Friday, October 25, 2013

L'ORÉAL USA FELLOWSHIPS FOR WOMEN IN SCIENCE 2013 Fellowship Winners Get Feted, Funded +Glam

American Museum of Natural History, NYC

The big whale room (as it's fondly referred to...) inside the Big Apple's colossal American Museum of Natural History was the perfect venue for a reception honoring five women who are a lot smarter/focused than your average human, a lot glammier (that evening), and more funded dollar wise-up to $60,000-as the select winners of the annual L'Oréal USA Fellowships honoring post-Doctorate women in science.
Suzie Davidowitz, Senior V.P. of L'Oreal USA  introduced guest of honor Jessica Rosenworcel FCC Commissioner (a lawyer by training) and via film, NYS Senator Kristen Gillebrand-who both cited the stat that, although women make up 50%+ of the work force-only a quarter (-) of STEM professionals are women-where notably, the job growth is. And the USA already lags behind other countries in these fields.

In it's 10th year, these fellowships, part of the global L'Oreál and UNESCO Women In Science Program- are competitively given to the brightest and most promising women engaged in research- in what is known as STEM fields of study (Science, Technology, Engineering, Math).  

FCC Commissioner Jessica Rosenworcel's first executive decision as a newly appointed FCC Commissioner was to get rid of a large dining room like table in her new office....that served as a metaphor for the importance of bringing women to the table and encouraging other women to "bring up a chair" in areas lacking female input.
And this year's select group deservedly got the honors for almost beyond comprehension research projects-that all have practical implications for the day to day of 21st century living. 

In a good way-ranging from improved solar energy capabilities-to potential effective, biologically derived,  treatments for auto-immune diseases.

Dr. Shirley Malcolm - Head of Directorate of Education and Human Resource Program with American Association for the Advancement of Science (AAAS.) introduced the 5 winners-an impressive feat considering 350 candidates were reviewed. With Frédéric Rozé President and CEO, L'Oréal USA. 

Arpita Bose work on biologically derived sources of fuel (we think) cited "love at first sight" after seeing bacteria under a microscope in 9th grade.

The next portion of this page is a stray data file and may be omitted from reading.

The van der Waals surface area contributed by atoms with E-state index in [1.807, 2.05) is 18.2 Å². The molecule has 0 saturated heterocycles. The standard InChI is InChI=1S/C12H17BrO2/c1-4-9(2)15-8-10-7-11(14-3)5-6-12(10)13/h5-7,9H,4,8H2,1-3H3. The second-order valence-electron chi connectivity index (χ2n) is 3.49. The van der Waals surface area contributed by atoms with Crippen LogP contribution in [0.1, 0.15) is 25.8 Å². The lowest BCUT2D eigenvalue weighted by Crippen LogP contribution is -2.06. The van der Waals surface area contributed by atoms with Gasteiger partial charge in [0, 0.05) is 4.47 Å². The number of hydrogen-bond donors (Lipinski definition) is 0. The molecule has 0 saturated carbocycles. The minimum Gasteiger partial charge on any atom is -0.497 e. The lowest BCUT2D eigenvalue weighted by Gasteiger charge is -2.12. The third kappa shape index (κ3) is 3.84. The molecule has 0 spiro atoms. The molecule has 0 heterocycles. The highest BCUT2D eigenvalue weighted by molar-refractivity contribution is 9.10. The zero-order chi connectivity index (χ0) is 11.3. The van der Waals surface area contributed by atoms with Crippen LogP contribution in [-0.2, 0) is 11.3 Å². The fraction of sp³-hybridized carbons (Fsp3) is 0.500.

Anisa Salim Ismail hails from Kenya and a multi-lingual family that emphasized communication skills ---is studying why the 120 TRILLION (yup) bacteria that makes up 90% of the human body communicates-hopefully leading to insights into auto-immune diseases like Chrohn's.

Marathoner and new mom-Robin Evans Stanley's love of high school chemistry and puzzles as childhood gifts were both good practice for her lab work at the NIH -that examines cells eating themselves (our words) and implications for heart disease and cancers

Mary Caswell Stoddard's fascination with birds-and nature as a child was her first experience with science "in a simple way." Amazingly she clued us in that birds can see colors that are invisible to humans-and her grant will enable study of bird shells- hopefully leading to new composite materials those without wings can use. 

Luisa Whittaker-Brooks hails from Panama, is a Fulbright scholar and currently at Princeton. She amusingly thanked her husband for dragging her to the Social Security office to change her last name. Well survive that experience and one can do almost anything...such as develop alternative renewable energy sources by examining thermo-electric materials. Portable power is a big deal-we write about all the time with regards to the outdoors marketplace. But any sector of humanity needs this non-polluting-and inexpensive, renewable way to stay connected.

             Twitter @LOrealUSACorp

FYI:   L'Oréal's R+D division is made up of 70% women.